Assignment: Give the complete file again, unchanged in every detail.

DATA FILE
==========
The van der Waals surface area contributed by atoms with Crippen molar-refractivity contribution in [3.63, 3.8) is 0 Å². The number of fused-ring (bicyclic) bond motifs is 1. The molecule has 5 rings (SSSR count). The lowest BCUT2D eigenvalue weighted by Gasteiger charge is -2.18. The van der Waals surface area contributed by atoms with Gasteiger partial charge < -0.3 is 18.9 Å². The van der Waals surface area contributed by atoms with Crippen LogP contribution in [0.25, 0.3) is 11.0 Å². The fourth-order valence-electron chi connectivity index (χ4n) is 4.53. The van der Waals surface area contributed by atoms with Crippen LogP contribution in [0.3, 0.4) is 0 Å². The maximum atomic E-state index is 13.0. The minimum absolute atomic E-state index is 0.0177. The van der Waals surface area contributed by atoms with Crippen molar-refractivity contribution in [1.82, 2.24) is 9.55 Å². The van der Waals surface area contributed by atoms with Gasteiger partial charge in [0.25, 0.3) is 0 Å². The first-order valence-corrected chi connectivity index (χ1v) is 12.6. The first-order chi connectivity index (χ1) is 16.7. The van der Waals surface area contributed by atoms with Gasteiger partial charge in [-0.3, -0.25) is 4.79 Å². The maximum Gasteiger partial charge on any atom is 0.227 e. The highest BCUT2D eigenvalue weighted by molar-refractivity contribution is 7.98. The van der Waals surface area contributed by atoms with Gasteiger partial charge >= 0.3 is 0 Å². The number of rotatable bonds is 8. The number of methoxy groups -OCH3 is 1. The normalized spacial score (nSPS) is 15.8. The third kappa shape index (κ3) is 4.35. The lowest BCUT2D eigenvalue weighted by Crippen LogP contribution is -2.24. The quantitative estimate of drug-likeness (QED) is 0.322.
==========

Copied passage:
The van der Waals surface area contributed by atoms with Crippen molar-refractivity contribution in [3.63, 3.8) is 0 Å². The number of fused-ring (bicyclic) bond motifs is 1. The molecule has 5 rings (SSSR count). The lowest BCUT2D eigenvalue weighted by Gasteiger charge is -2.18. The van der Waals surface area contributed by atoms with Gasteiger partial charge < -0.3 is 18.9 Å². The van der Waals surface area contributed by atoms with Crippen LogP contribution in [0.25, 0.3) is 11.0 Å². The fourth-order valence-electron chi connectivity index (χ4n) is 4.53. The van der Waals surface area contributed by atoms with Crippen LogP contribution in [0.3, 0.4) is 0 Å². The maximum atomic E-state index is 13.0. The minimum absolute atomic E-state index is 0.0177. The van der Waals surface area contributed by atoms with Crippen molar-refractivity contribution in [1.82, 2.24) is 9.55 Å². The van der Waals surface area contributed by atoms with Gasteiger partial charge in [0.25, 0.3) is 0 Å². The first-order valence-corrected chi connectivity index (χ1v) is 12.6. The first-order chi connectivity index (χ1) is 16.7. The van der Waals surface area contributed by atoms with Gasteiger partial charge in [-0.3, -0.25) is 4.79 Å². The maximum Gasteiger partial charge on any atom is 0.227 e. The highest BCUT2D eigenvalue weighted by molar-refractivity contribution is 7.98. The van der Waals surface area contributed by atoms with Gasteiger partial charge >= 0.3 is 0 Å². The number of rotatable bonds is 8. The number of methoxy groups -OCH3 is 1. The normalized spacial score (nSPS) is 15.8. The third kappa shape index (κ3) is 4.35. The lowest BCUT2D eigenvalue weighted by Crippen LogP contribution is -2.24. The quantitative estimate of drug-likeness (QED) is 0.322.